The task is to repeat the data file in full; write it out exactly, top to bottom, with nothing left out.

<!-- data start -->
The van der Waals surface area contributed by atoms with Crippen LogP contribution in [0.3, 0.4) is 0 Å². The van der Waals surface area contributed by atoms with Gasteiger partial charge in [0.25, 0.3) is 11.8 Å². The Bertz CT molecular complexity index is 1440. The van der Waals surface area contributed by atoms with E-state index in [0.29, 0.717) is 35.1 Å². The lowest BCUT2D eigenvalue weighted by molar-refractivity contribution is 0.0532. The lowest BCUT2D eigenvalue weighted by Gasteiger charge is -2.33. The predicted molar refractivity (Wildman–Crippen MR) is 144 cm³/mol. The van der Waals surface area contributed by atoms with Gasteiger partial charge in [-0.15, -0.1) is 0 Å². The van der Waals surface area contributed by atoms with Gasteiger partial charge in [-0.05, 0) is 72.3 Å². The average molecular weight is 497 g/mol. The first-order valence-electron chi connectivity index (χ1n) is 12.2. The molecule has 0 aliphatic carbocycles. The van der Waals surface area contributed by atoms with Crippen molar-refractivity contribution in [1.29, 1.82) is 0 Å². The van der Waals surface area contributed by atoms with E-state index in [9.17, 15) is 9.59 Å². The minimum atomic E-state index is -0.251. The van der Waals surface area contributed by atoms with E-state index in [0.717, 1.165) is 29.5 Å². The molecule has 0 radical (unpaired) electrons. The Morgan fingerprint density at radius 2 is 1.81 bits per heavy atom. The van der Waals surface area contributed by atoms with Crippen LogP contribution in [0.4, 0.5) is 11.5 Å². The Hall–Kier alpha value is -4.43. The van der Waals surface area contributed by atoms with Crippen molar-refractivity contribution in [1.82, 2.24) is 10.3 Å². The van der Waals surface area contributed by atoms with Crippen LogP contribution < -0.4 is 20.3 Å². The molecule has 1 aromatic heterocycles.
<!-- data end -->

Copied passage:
The van der Waals surface area contributed by atoms with Crippen LogP contribution in [0.3, 0.4) is 0 Å². The van der Waals surface area contributed by atoms with Gasteiger partial charge in [0.25, 0.3) is 11.8 Å². The Bertz CT molecular complexity index is 1440. The van der Waals surface area contributed by atoms with E-state index in [0.29, 0.717) is 35.1 Å². The lowest BCUT2D eigenvalue weighted by molar-refractivity contribution is 0.0532. The lowest BCUT2D eigenvalue weighted by Gasteiger charge is -2.33. The predicted molar refractivity (Wildman–Crippen MR) is 144 cm³/mol. The van der Waals surface area contributed by atoms with Gasteiger partial charge in [-0.15, -0.1) is 0 Å². The van der Waals surface area contributed by atoms with Gasteiger partial charge in [-0.05, 0) is 72.3 Å². The average molecular weight is 497 g/mol. The first-order valence-electron chi connectivity index (χ1n) is 12.2. The molecule has 0 aliphatic carbocycles. The van der Waals surface area contributed by atoms with Crippen molar-refractivity contribution in [1.29, 1.82) is 0 Å². The van der Waals surface area contributed by atoms with E-state index in [9.17, 15) is 9.59 Å². The minimum atomic E-state index is -0.251. The van der Waals surface area contributed by atoms with E-state index in [0.717, 1.165) is 29.5 Å². The molecule has 0 radical (unpaired) electrons. The Morgan fingerprint density at radius 2 is 1.81 bits per heavy atom. The van der Waals surface area contributed by atoms with Crippen LogP contribution in [0.4, 0.5) is 11.5 Å². The Hall–Kier alpha value is -4.43. The van der Waals surface area contributed by atoms with Crippen molar-refractivity contribution in [1.82, 2.24) is 10.3 Å². The van der Waals surface area contributed by atoms with Crippen LogP contribution < -0.4 is 20.3 Å². The molecule has 1 aromatic heterocycles.